Local Bloomington restaurants are buying products from local farmers because of product quality, sustainability and a desire to support the local economy.
Some farmers in the Bloomington area have largely transitioned to direct-to-consumer sales, in part of a trend of the changing service and restaurant industry. However, for some local restaurants, sourcing from local farms is an important part of their business and how they view the Bloomington economy.
Cody Gradolf, head chef at Osteria Rago, said he thinks sourcing local products brings a community aspect to his restaurant.
Gradolf said sourcing local products is a lot more expensive than using conventional food producers and purveyors, so Osteria Rago uses both local farmers and conventional produce because of financial constraints.
Gradolf said Osteria Rago shops from local farmers because the quality of local products is better than conventional products, but they also think it’s important to help the farmers.
Gradolf also said the pandemic has had some negative effect on sourcing locally.
“Next door, Village Deli, they were using like 90 dozen Rhodes Farm eggs a week and then they closed down. They stopped,” Gradolf said. “So when those farmers have to, you know, take a cut, a loss in what they are selling, our price goes up a little bit.”
Gradolf also said he hopes restaurants support more local farms, but that he could not fault them if they didn’t because they may need to prioritize other expenses to continue to stay open.
Osteria Rago has only been open for four years, and Gradolf says they will continue to grow their relationship with local farmers.
“We are going to try to continue to use more local products and try to help out the community as much as we can in that regard,” Gradolf said. “So, if anything we, you know, will ultimately be using more and more local ingredients as the time passes.
Gradolf said by summer he hopes to build relationships with two or three more farmers to source product from.
Eric Bueno, executive chef of Feast, says one of the reasons they source locally is because of better product and more versatility and variety that he might not be able to find elsewhere.
“The second reason is really to kind of create a relationship with the community,” Bueno said. “A lot of them — they rely on the farmer’s market and that’s one source of income, but I open up another source that they can sell mass, bigger quantities and help their farm grow, thus helping them get new products or new varieties of produce.”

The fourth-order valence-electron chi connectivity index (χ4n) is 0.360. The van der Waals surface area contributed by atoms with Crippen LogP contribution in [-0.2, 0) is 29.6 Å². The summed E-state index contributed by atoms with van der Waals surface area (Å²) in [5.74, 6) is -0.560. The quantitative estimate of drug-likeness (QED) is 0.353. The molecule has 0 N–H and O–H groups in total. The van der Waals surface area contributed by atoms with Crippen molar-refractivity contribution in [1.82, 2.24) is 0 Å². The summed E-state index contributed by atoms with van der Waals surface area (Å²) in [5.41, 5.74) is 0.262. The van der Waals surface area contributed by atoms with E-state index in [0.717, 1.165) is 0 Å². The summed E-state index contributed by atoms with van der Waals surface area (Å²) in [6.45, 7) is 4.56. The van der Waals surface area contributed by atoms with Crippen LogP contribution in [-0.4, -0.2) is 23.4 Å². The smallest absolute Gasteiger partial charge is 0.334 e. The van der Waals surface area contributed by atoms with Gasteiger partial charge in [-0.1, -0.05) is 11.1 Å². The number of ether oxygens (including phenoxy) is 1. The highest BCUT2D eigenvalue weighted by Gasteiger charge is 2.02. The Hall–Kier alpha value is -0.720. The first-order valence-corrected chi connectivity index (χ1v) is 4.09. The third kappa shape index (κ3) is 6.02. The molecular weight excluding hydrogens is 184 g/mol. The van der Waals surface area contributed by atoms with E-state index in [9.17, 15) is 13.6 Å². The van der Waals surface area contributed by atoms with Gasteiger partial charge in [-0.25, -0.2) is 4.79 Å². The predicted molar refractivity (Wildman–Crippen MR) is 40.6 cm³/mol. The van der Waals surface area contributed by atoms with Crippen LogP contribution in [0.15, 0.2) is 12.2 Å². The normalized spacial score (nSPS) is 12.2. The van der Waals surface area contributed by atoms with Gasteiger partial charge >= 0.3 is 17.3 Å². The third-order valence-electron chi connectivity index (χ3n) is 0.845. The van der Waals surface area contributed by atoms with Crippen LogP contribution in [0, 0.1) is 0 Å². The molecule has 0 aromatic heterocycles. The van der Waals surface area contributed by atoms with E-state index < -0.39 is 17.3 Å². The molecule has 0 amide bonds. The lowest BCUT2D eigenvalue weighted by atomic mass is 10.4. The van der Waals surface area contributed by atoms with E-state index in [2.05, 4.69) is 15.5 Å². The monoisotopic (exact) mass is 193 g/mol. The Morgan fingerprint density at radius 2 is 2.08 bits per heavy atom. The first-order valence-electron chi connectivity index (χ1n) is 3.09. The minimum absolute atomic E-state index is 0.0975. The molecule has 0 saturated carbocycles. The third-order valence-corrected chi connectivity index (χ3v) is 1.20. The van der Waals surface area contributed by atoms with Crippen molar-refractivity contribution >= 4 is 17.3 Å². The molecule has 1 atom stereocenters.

Labor shortages in the service industry and an increase in customer demand has put strain on sourcing for Bueno.
“I have really fought to stick with the farmers during this whole thing, and I think Feast never closed once during COVID,“ Bueno said.
Bueno also said the farmer to restaurant relationship he has built with local farmers has been an important part of the word-of-mouth reputation of his business.
Rachel Gogocha, a manager at Hive, said business is slower and they haven’t ordered as much, but she said the sourcing from the farms they do buy from has been consistent.
Hive’s parent company is OneWorld Enterprises, which also includes Pizza X, Lennie’s and Bloomington Brewing Company.
“The whole company in general is passionate about sustainability and passionate about sourcing things locally,” Gogocha said “We definitely see the value in supporting local farmers, local businesses within Bloomington and within Indiana as well.”
Gogocha said the price of local produce may be higher, but Hive’s customers expect the local sourcing and they come to eat being aware of that.
Gogocha said sourcing from local farms allows more transparency and connection and that sourcing produce outside of the community does not provide that. She also thinks boosting profits for local farmers is more important than doing the same for big corporations.
“You’re giving more to these local farmers and more to the local economy too,” Gogocha said. “So, if possible, I would say to other restaurants to source locally if they are able to.”